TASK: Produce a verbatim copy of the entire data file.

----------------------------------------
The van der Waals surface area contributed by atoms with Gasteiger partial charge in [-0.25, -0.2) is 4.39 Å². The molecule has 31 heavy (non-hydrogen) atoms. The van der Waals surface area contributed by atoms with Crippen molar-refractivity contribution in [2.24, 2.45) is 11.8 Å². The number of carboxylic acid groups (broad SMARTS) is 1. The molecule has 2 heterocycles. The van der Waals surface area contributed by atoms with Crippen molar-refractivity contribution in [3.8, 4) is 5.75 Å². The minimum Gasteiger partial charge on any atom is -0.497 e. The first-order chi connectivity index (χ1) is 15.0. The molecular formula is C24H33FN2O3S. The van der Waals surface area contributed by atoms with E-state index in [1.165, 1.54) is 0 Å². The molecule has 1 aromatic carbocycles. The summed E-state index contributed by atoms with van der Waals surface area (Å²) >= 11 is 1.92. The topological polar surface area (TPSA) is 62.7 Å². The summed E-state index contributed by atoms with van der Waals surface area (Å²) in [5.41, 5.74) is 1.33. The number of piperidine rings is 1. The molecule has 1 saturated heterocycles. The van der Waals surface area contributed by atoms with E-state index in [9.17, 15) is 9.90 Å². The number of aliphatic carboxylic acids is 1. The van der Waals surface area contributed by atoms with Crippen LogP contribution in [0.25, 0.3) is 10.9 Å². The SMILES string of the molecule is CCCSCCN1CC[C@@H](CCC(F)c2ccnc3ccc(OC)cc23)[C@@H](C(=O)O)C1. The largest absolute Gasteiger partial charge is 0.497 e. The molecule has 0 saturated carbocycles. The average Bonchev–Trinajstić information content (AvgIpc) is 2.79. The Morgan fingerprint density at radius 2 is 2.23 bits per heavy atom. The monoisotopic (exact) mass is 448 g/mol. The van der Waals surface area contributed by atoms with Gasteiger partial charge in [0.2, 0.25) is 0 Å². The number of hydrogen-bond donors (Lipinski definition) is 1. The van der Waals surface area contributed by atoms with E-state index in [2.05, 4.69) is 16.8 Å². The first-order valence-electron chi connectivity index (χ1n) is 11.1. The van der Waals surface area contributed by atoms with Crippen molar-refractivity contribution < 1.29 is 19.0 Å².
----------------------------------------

The van der Waals surface area contributed by atoms with Gasteiger partial charge in [-0.25, -0.2) is 4.39 Å². The molecule has 31 heavy (non-hydrogen) atoms. The van der Waals surface area contributed by atoms with Crippen molar-refractivity contribution in [2.24, 2.45) is 11.8 Å². The number of carboxylic acid groups (broad SMARTS) is 1. The molecule has 2 heterocycles. The van der Waals surface area contributed by atoms with Crippen molar-refractivity contribution in [3.8, 4) is 5.75 Å². The minimum Gasteiger partial charge on any atom is -0.497 e. The first-order chi connectivity index (χ1) is 15.0. The molecular formula is C24H33FN2O3S. The van der Waals surface area contributed by atoms with E-state index in [1.165, 1.54) is 0 Å². The molecule has 1 aromatic carbocycles. The summed E-state index contributed by atoms with van der Waals surface area (Å²) >= 11 is 1.92. The topological polar surface area (TPSA) is 62.7 Å². The summed E-state index contributed by atoms with van der Waals surface area (Å²) in [5.41, 5.74) is 1.33. The number of piperidine rings is 1. The molecule has 1 saturated heterocycles. The van der Waals surface area contributed by atoms with E-state index in [9.17, 15) is 9.90 Å². The number of aliphatic carboxylic acids is 1. The van der Waals surface area contributed by atoms with Crippen LogP contribution in [0.25, 0.3) is 10.9 Å². The SMILES string of the molecule is CCCSCCN1CC[C@@H](CCC(F)c2ccnc3ccc(OC)cc23)[C@@H](C(=O)O)C1. The largest absolute Gasteiger partial charge is 0.497 e. The molecule has 0 saturated carbocycles. The average Bonchev–Trinajstić information content (AvgIpc) is 2.79. The Morgan fingerprint density at radius 2 is 2.23 bits per heavy atom. The monoisotopic (exact) mass is 448 g/mol. The van der Waals surface area contributed by atoms with Gasteiger partial charge in [0.2, 0.25) is 0 Å². The number of hydrogen-bond donors (Lipinski definition) is 1. The van der Waals surface area contributed by atoms with E-state index in [2.05, 4.69) is 16.8 Å². The first-order valence-electron chi connectivity index (χ1n) is 11.1. The van der Waals surface area contributed by atoms with Crippen molar-refractivity contribution < 1.29 is 19.0 Å².